Well, this weekend’s Tasmanian election seems to have been much ado about nothing. The result has left Peter Gutwein’s Liberal government exactly where they started: with a one-seat majority.
Still, that’s quite an achievement in itself for Gutwein. Tasmania has long been a Labor-dominated state, and its byzantine Hare-Clark electoral system makes it very hard for either of the major parties to govern from majority. For instance, previous Liberal Premier Will Hodgman notched up a state record first-preference vote, yet still only ended up with a thin majority.
So for Gutwein to achieve a record third consecutive majority government win is something he can rightly be proud of.
The Liberals will be left to sweat for 10 days while postal votes are returned and preferences distributed, having stalled on 12 seats — one shy of majority –— in the count on Sunday.
However, Mr Gutwein said it was “increasingly likely” a second seat for the Liberals in the Hobart-based electorate of Clark would deliver the party its 13th seat for a historic majority victory.
“We have won this election convincingly,“ Mr Gutwein told cheering supporters in Hobart’s tally room on Saturday night.
“It appears increasingly likely we will also govern in majority.”
Of course, Gutwein was surely hoping that the COVID factor (which romped home incumbent premiers in WA and Queensland), coupled with a fifth-consecutive top spot in the Commonwealth Bank’s “State of the States” economic performance rankings, would have increased the government’s majority.
Still, if nothing else, they’ve probably rid the state of the odious Sue Hickey.
Party insiders were late on Sunday “very confident” a Liberal candidate would push out former Liberal-turned-independent Sue Hickey to claim the crucial fifth seat in Clark.
[Madeleine] Ogilvie, a socially conservative lawyer, returned to parliament on a recount in 2019, deciding to sit as an independent in disgust at her treatment by Labor’s hard-left faction.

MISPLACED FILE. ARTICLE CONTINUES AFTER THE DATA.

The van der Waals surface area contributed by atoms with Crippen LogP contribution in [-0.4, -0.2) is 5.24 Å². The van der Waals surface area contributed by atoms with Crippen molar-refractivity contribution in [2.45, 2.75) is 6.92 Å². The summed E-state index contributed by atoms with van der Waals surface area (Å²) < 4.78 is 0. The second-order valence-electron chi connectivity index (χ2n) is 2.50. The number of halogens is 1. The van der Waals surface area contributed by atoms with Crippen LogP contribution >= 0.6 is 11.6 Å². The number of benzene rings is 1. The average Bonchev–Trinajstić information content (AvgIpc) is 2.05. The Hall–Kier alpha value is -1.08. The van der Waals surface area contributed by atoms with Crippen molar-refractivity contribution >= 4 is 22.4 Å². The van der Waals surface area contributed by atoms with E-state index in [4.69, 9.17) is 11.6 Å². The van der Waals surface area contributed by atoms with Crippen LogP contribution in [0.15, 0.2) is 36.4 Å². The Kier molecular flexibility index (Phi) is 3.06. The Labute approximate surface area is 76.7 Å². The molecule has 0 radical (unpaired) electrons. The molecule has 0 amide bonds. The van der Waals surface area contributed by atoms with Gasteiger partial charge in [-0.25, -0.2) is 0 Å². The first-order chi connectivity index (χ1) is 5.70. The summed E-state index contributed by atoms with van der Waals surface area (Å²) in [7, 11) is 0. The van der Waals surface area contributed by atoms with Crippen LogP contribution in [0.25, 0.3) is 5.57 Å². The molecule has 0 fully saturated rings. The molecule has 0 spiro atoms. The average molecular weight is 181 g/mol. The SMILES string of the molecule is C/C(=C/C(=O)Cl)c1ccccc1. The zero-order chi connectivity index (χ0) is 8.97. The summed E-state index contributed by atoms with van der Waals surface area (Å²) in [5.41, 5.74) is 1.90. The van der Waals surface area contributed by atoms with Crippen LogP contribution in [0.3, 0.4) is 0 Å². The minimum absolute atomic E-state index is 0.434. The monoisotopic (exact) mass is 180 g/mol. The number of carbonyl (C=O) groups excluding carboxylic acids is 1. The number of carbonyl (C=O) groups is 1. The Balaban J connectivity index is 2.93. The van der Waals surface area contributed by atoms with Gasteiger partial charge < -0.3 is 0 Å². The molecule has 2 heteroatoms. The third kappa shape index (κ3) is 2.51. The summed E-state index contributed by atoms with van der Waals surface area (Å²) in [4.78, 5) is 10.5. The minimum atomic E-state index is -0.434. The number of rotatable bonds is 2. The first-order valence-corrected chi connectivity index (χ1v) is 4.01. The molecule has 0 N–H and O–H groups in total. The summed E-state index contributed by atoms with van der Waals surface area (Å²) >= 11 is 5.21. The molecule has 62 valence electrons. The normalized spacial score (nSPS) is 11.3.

Labor are the biggest losers from the election. The party has gone backwards, with a 4.5% swing against them (compared to 1.5% against the Liberals). Labor’s lack of real policies and its notable swing to the hard-left haven’t gone unnoticed by voters.
Further underlying Labor’s internal problems, its highest vote winner in the southern electorate of Franklin was Dean Winter, who was added to the party’s ticket only at the 11th hour.
His candidacy was blocked by Left powerbrokers and proceeded only after the ALP national executive intervened, at the request of the Australian Workers Union, to override the state party administrative committee[…]
Discussion in Labor circles included a possible leadership challenge and a push for further national executive intervention to effectively run the troubled Tasmanian branch.
The protest vote against Labor didn’t end up going to the Liberals though – a number of voters deserted both major parties, delivering an extra seat to the Greens and one to a left-leaning independent.
The election has also-highlighted Tasmania’s north-south divide. In the north and west, the Liberals more than doubled Labor’s vote, while the Greens were barely a blip. In the south, especially in the heavily left-wing division of Clark, centred on Hobart (a city dominated by government employees), the Greens’ vote almost eclipsed Labor’s. The Greens also did particularly well in the bourgeois hobby-farmers and tree-changers division of Franklin, based around the trendy Huon Valley.
[Labor leader Rebecca White] said the election result, which saw a swing against both major parties to the Greens and independents, was a “wake-up call” for the Liberals, particularly in relation to health.The Australian
Health is the millstone around any Tasmanian government’s neck. As one senior health executive said to me at the last election, he wouldn’t want to be in the shoes of any government that had to try and deal with Tasmania’s health portfolio.
Tasmania is saddled with a raft of demographic problems that make diabolical problems for its health system: not least its heavily aged population. As well as natural ageing, Tasmania has had to deal with a massive influx of grey-haired sea-changers. Many of our coastal towns are now effectively retirement villages for cashed-up Mainlanders.
Another diabolical problem is the Greens – both endemic and the FIFO Mainland activists who plague our state. A state can only have a functioning public health system if it has a strong economy to fund it: the Greens’ determination to shut down every industry that threatens to turn a profit in Tasmania is a continual foot on the state’s economic brake pedal.
In that light, having an extra Green (and a wannabe-Green independent) throwing bombs in the state parliament is the worst outcome of an election that otherwise preserved the status quo.
Please share this article so that others can discover The BFD